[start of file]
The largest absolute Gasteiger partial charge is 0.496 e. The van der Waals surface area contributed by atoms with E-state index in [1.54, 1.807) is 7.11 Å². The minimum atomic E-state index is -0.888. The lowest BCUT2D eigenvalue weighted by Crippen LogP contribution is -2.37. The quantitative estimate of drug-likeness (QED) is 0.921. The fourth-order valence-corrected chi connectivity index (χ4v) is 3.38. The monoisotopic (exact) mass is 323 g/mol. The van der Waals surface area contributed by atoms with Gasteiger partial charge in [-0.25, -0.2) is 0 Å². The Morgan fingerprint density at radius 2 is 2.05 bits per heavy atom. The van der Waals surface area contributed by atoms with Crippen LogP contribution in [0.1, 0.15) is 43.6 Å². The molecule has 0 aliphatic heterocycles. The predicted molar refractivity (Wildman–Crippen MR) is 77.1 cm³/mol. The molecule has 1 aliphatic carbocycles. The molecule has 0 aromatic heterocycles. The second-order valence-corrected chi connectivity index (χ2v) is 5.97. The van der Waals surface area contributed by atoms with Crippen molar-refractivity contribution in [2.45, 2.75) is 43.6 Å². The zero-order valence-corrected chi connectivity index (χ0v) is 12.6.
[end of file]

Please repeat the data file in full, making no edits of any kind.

The largest absolute Gasteiger partial charge is 0.496 e. The van der Waals surface area contributed by atoms with E-state index in [1.54, 1.807) is 7.11 Å². The minimum atomic E-state index is -0.888. The lowest BCUT2D eigenvalue weighted by Crippen LogP contribution is -2.37. The quantitative estimate of drug-likeness (QED) is 0.921. The fourth-order valence-corrected chi connectivity index (χ4v) is 3.38. The monoisotopic (exact) mass is 323 g/mol. The van der Waals surface area contributed by atoms with Gasteiger partial charge in [-0.25, -0.2) is 0 Å². The Morgan fingerprint density at radius 2 is 2.05 bits per heavy atom. The van der Waals surface area contributed by atoms with Crippen LogP contribution in [0.1, 0.15) is 43.6 Å². The molecule has 0 aliphatic heterocycles. The predicted molar refractivity (Wildman–Crippen MR) is 77.1 cm³/mol. The molecule has 1 aliphatic carbocycles. The molecule has 0 aromatic heterocycles. The second-order valence-corrected chi connectivity index (χ2v) is 5.97. The van der Waals surface area contributed by atoms with Crippen molar-refractivity contribution in [2.45, 2.75) is 43.6 Å². The zero-order valence-corrected chi connectivity index (χ0v) is 12.6.